But you don’t have to abandon Scripture’s moral position in order to maintain a loving relationship with someone who identifies as gay. Many Christians are able to stand for biblical truth while being compassionate. Their relationships with gays are characterized by the same qualities as their relationships with other friends and family. Yet, they still hold to the God-given moral parameters in Scripture. No compromise needed.
I’m sad all believers can’t see this solution. Instead, they abandon the authority of Scripture because the LGBT community has been wronged by hurtful people or someone they know self-identifies as gay. Neither of these reasons is sufficient for adopting pro-gay theology. Both reasons do warrant, however, a change in attitude and behavior on the part of people who do wrong. In other words, people should change, not the Word of God. That’s doable since God has always been in the business of changing lives.
I can’t help but be reminded of Paul’s exhortation to Timothy (2 Timothy 4:1-5) to stand firm in the truth:
I solemnly charge you in the presence of God and of Christ Jesus, who is to judge the living and the dead, and by His appearing and His kingdom: preach the word; be ready in season and out of season; reprove, rebuke, exhort, with great patience and instruction. For the time will come when they will not endure sound doctrine; but wanting to have their ears tickled, they will accumulate for themselves teachers in accordance to their own desires, and will turn away their ears from the truth and will turn aside to myths. But you, be sober in all things, endure hardship, do the work of an evangelist, fulfill your ministry.
This is precisely what the Church is facing now. People are looking to justify their desires, whether for homosexual behavior or to affirm those who practice it.
Paul’s charge, however, is intended for those of us who will stand firm. We are to preach the Word of God and be ready to “reprove, rebuke, exhort, with great patience and instruction.”
This is the sober reality we face. Will we turn away from the truth? Or will we fulfill our ministry? Remember, God will judge us.
I’m told writing this post won’t matter. I can clarify until I’m blue in the face and nothing will change. It doesn’t matter what Christians actually think or believe about homosexuality. It seems the world will still believe what it wants to believe no matter what anyone says.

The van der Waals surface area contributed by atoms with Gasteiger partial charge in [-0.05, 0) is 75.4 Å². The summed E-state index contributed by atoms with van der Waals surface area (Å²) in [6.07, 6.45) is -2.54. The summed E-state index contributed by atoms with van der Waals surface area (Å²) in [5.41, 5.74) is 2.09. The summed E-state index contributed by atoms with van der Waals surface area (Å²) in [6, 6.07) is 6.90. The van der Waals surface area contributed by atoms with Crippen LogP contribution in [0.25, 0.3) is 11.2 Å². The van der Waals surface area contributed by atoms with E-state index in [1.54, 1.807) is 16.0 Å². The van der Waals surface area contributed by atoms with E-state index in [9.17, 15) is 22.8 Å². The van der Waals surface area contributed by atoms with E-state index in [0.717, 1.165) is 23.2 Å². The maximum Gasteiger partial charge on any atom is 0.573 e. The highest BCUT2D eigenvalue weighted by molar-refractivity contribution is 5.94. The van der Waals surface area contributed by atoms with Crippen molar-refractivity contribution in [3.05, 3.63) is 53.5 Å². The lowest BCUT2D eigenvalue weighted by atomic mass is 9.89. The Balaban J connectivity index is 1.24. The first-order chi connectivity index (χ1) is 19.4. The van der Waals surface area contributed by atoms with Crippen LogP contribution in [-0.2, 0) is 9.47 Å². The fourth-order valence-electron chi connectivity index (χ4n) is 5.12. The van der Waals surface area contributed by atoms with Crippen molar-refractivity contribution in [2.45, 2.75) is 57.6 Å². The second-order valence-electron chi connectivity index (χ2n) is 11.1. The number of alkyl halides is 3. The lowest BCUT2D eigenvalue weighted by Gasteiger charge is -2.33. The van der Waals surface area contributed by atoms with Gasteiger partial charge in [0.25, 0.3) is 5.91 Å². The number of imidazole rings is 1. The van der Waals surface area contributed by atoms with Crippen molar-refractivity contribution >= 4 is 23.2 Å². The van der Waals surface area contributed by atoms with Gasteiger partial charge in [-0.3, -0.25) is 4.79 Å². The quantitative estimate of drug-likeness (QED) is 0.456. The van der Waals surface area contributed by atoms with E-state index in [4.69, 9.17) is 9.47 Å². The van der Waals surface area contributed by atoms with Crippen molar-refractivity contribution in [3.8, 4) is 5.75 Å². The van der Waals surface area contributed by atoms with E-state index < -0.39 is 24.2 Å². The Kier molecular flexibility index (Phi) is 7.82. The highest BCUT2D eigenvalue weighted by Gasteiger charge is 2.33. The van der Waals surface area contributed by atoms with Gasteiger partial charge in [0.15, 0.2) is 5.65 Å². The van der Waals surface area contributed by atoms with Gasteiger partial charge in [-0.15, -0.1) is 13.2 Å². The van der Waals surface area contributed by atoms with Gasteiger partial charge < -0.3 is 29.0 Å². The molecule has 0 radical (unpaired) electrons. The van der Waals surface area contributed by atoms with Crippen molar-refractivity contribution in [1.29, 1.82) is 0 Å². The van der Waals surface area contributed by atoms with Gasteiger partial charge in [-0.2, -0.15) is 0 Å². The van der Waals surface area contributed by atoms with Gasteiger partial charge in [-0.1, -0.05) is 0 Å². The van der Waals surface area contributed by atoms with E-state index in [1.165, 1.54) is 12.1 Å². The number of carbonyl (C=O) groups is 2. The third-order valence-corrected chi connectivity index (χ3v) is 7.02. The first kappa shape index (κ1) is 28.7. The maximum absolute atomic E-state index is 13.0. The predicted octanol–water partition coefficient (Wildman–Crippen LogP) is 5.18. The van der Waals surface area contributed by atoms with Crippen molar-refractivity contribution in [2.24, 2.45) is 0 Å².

But I still have hope. So, I’m putting this out there. The most common misconception about Christians and homosexuality is that Christians hate homosexuals. Though there are some things Christians have done to contribute to this impression, it’s largely untrue.
Let me first speak for myself. I can honestly say I don’t hate or feel animosity towards people who identify as gay or lesbian. Keep in mind that I’m, allegedly, one of those right-wing fundamentalist fanatics who say homosexual sex is sin. I travel around the country teaching about the Christian worldview and often address the topic of homosexuality. I’m the one the media refers to as “a Christian minister who serves up homophobia to congregations across the country.” If there’s any kind of person who is supposed to hate homosexuals, it’s me. I’m the activist.
But I don’t. Not even a little. I have family and friends who identify as gay and lesbian and I love each of them. They come over and spend time with me. There’s no malice. I’m not angry. They're always welcome in my home.
I realize I don’t speak for every Christian, but I know and have met a lot of Christians across the country. I’ve been travelling and specifically talking about this topic for over a decade. I’ve met Baptists, Lutherans, Catholics, Coptics, Presbyterians, Evangelicals, Seventh Day Adventists, Mennonites, Methodists, Anabaptists, Anglicans, Episcopalians, Orthodox, and others. Guess what? I don’t find they hate homosexuals. In fact, they’re often frustrated that no one believes them that they, as Christ commanded, love all people. Of course I’m not claiming to have performed a rigorous poll. But if hate largely represented the attitude of most Christians, you’d think I’d run into it when I spoke up on homosexuality.
Are there some people – even Christians – who hate homosexuals? Sure, you can find them. They often get disproportionate media attention because of their noxious speech or behavior. Others can be found on internet forums and in the comments sections of blog posts or articles. But you can’t broad brush all or most Christians this way.